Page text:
Cleaning up the cleaning sector
Maritza has gone from being treated like a machine to being seen for her worth as a person.
We all see their work but not many of us see them. What they do is essential, but not considered valuable. This is the reality for many cleaners in the UK. Clean for Good wants to change that. Maritza’s story shows this is possible.
“Without a doubt, cleaning is one of the lowest valued kinds of work in the UK,” says Charlie Walker, managing director at Clean for Good in London.
Every day an invisible legion of women and men set off to make Britain’s office spaces usable. Yet, many cleaners are not given time off or sick days. Some suffer verbal and sexual abuse from their employers and almost none are paid a living wage.
The dirty reality
Maritza was one of these unseen people. Growing up in Colombia and Ecuador, her family was close-knit, but her father struggled with alcoholism, which took a toll on them all. Maritza got married at 16, thinking life would be better with her husband. But he became abusive towards her, just like her father had been towards her mother.
Her father-in-law told her if she went to church, she would find God and he would help her. She went, but nothing changed at home. She was lonely and unhappy.
Maritza, her husband and their three children landed in the UK in 1995, planning to get some documents in order and emigrate to the US. But it wasn’t long before Maritza’s husband abandoned them. She was stuck, alone with three children in a country where she didn’t speak the language. She eventually met someone who spoke Spanish, who helped her find a place to rent, and she got some cleaning work.
Working Monday to Sunday from seven in the morning to seven at night, she earned £90 a week, and £80 of that went on rent. “I had £10 left to buy food and pay for gas and electricity,” she remembers. Life was miserable. She couldn’t see a way forward, and considered doing something drastic.
But one day, as she was preparing lunch, somebody knocked on her door. Maritza tried to ignore them but they wouldn’t give up. On the other side of the door was a local pastor who invited the family to church.
Realising he’d interrupted their lunch, the pastor offered to take the family out to a restaurant. Later that day, he brought the family to his house to meet his wife.
“She just cuddled me. And that’s when I found Jesus,” Maritza says. The pastor’s wife cried with her. “In that cuddle… it was like I was telling her everything. She knew everything. After that, I felt peace and joy again. And I went back home and things were different.”
Maritza and her family got involved with this pastor’s church and accepted Jesus into their lives. But her job situation grew more untenable. Maritza was now working for a cleaning company who wanted her to work relentlessly and always be available.
Not surprisingly, her health suffered and she ended up in hospital, completely worn out. The doctor said she couldn’t go back to that job. But how would she provide for her family?
When she came home from hospital, she received a phone call from Clean for Good. She had never heard of them, but they had read her CV (which her daughter had sent out to help find an alternative role) and wanted to offer her a job under very different conditions.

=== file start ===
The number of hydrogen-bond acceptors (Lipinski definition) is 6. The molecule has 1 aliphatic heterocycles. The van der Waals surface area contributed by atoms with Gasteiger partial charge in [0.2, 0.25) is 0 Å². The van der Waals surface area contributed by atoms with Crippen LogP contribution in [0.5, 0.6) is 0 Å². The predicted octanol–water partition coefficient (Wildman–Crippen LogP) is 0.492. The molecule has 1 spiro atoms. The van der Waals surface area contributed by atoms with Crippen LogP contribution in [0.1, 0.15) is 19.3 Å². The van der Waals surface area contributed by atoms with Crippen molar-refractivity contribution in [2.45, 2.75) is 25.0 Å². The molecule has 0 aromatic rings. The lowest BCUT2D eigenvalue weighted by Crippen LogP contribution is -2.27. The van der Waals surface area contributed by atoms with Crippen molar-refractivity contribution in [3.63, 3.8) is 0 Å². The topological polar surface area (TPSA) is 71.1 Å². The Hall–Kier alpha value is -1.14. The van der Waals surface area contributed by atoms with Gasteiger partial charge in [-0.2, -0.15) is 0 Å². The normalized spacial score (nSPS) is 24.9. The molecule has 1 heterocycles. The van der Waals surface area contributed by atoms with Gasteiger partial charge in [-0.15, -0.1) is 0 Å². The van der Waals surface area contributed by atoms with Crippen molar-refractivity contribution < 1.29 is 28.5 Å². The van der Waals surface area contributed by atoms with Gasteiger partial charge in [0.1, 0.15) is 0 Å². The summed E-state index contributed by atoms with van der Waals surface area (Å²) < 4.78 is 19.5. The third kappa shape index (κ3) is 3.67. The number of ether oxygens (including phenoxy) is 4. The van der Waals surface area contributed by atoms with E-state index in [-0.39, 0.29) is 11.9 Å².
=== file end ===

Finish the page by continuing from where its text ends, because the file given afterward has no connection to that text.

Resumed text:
A different cleaning company
Clean for Good, officially launched in 2017, is a commercial cleaning company that chooses to value people and aims to provide a higher standard of service than their competitors, while still turning a profit.
The Christian company was started in response to the problem of low pay, exploitation and oppression in the cleaning sector. A small church in the City of London, St Andrew’s by the Wardrobe (coincidentally where CMS was born), did a listening exercise with their parishioners in 2014 and discovered that many of those who worked as security guards or cleaners were exhausted and underpaid. They longed for respect, dignity and a fair wage.
Church member Miriam Goodacre took the idea for an ethical cleaning company to a Dragons’ Den-style competition at Greenbelt festival and won a grant and a place on CMS’s mission entrepreneurship course Make Good, where she developed the idea further. CMS became a founder-investor of Clean for Good alongside two other groups.
Clean for Good employs each of its cleaners with a fixed number of hours from day one (no zero-hour contracts) and pays the London living wage for every hour worked. Clean for Good also gives their cleaners 25 days of annual leave and bank holidays off and runs an occupational sick pay scheme.
Calling working at Clean for Good a “miracle”, Maritza says she’s gone from being treated like a machine to being seen for her worth as a person. She is now a manager at the company.
Clean for Good is not just paying a fair wage, but is also fighting for everyone who is trapped in a system dominated by low pay and oppression. The company’s vision is to set an example of providing an excellent service to its clients while valuing its cleaners as people made in the image of God.
“Jesus… wasn’t scared to confront injustices. And in a sense, that’s what Clean for Good is doing,” said Charlie Walker, managing director.
“One single mother who works for us had been doing 70 hours a week. Now she works 35 hours, and gets to see her children. In coming to work with us, another woman got a 350 per cent pay rise from where she’d been. Being part of this and being able to tell our clients and investors about this difference makes me really happy.”
Six years in, the way Clean for Good treats its employees is starting to influence other companies for good.